there is strong evidence that most abuse of vulnerable adults occurs in care homes or people's own homes. Phased implementation, therefore, represents the Government's commitment to prevent and tackle the abuse of vulnerable adults in the most effective way possible.[110]

141. Whilst we acknowledge the dangers of rushed measures, as the CRB experience highlighted, we remain concerned at the delay, not least in the light of evidence from CHI that older people's health services have "become a significant concern," and that CHI receives "continual requests for investigations in this area."[111] While we do not believe that the abuse that occurred at Rowan ward in Manchester is in any way typical of the NHS, we do agree with CHI that it is not unique. The Department has stated that "POVA will significantly enhance the level of protection for vulnerable adults." We agree with this, and therefore cannot accept that such protection should be withheld from older people using health care services.[112] It will be five years from the inclusion of the POVA list in the Care Standards Act until its full implementation, which suggests to us that the needs of older people are treated with less urgency than those of other groups.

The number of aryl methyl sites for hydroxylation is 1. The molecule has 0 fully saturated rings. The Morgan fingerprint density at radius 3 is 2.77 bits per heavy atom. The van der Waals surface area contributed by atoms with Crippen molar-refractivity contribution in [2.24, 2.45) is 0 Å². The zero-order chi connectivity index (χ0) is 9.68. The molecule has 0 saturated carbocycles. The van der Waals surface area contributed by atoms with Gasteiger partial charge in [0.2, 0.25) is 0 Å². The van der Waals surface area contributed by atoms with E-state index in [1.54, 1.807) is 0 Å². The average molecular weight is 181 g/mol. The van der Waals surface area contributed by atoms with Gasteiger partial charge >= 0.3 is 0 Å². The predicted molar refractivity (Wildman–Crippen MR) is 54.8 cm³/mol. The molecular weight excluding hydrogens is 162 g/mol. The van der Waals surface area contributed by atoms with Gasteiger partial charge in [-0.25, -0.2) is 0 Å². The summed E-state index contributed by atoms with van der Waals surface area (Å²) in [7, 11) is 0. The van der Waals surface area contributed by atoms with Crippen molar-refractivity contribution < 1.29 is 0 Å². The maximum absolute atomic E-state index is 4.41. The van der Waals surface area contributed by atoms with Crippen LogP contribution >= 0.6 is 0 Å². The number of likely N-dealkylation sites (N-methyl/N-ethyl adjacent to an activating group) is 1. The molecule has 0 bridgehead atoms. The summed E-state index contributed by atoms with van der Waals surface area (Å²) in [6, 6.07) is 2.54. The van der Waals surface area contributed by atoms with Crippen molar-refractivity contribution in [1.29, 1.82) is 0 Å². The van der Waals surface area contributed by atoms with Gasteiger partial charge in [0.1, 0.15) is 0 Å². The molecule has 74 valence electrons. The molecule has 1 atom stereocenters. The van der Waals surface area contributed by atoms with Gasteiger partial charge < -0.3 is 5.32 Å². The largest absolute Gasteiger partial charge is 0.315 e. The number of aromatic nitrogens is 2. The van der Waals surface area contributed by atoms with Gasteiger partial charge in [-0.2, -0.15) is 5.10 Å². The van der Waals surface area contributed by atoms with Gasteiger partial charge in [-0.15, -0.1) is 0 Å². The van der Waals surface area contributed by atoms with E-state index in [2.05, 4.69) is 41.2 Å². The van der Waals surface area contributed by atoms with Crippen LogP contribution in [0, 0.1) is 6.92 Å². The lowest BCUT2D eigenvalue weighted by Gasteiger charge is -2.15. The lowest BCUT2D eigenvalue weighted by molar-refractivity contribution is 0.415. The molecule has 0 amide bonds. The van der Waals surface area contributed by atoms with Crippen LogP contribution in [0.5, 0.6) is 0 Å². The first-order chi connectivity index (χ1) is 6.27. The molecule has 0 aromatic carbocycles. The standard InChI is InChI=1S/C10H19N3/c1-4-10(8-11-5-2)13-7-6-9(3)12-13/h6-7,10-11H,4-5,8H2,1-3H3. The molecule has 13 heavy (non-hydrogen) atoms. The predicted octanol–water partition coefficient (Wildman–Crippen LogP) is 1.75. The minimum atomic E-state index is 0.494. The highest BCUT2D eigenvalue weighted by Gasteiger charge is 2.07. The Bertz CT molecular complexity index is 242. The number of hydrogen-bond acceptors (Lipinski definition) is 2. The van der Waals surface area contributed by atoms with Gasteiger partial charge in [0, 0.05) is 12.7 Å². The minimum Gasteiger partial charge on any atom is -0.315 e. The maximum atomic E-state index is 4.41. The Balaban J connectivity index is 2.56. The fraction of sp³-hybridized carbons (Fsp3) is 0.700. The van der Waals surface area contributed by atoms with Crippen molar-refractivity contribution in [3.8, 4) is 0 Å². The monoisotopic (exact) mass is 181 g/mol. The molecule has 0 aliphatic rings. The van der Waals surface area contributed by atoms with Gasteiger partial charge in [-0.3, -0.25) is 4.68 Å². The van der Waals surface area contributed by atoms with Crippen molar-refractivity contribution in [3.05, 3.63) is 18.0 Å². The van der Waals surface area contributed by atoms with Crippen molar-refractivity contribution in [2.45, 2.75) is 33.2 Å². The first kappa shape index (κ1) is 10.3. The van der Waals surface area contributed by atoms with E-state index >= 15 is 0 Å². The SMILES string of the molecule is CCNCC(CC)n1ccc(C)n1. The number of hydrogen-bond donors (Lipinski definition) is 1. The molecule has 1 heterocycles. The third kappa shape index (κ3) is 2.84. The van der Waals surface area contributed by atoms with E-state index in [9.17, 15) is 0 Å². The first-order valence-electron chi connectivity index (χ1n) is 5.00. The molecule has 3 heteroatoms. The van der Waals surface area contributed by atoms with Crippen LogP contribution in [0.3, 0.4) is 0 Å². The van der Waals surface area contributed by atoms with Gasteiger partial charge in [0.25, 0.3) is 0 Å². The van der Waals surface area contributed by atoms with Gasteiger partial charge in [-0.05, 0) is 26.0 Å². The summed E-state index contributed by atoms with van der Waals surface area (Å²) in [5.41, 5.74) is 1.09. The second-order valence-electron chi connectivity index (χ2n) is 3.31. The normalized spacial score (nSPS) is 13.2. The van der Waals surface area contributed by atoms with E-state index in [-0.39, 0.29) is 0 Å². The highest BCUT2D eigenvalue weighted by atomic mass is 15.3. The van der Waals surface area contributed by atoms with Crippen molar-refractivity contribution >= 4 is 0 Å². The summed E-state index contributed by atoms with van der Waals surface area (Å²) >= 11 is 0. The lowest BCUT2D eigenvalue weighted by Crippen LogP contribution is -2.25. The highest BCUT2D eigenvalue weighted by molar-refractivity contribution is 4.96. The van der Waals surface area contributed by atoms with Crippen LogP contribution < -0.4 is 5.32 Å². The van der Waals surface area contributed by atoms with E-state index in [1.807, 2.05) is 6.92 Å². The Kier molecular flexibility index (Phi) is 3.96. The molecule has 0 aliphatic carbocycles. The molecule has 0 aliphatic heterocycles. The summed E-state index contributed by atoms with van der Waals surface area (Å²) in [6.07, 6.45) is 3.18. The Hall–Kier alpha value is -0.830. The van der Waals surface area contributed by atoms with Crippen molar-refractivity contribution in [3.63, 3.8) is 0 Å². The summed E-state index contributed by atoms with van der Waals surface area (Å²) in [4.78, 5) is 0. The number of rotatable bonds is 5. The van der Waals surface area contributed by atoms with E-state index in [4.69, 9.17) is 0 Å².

142. POPAN noted that 19 doctors were found guilty by the GMC of sexual abuse in 2002.[113] In the face of this evidence, we reject the reasoning contained in the consultation document. Neither can we support the intention to defer the implementation of POVA for staff within the independent health care sector, which includes, for the purposes of regulation, mental health services of the independent sector. The vulnerability of such patients is apparent. We believe that the delay in the inclusion of the NHS and the independent healthcare from the operation of POVA, might prompt individuals who are on the POVA list, or believe they might be listed, to seek employment in the health rather than social care sector.

143. We are surprised and disappointed that the Government has not already used legislative opportunities to correct the technical and operational difficulties that are acknowledged to exist in the wording of the provisions of the Care Standards Act. During the considerable delay that has already occurred in the implementation of POVA, there was surely ample opportunity to identify the difficulties, and to redress these.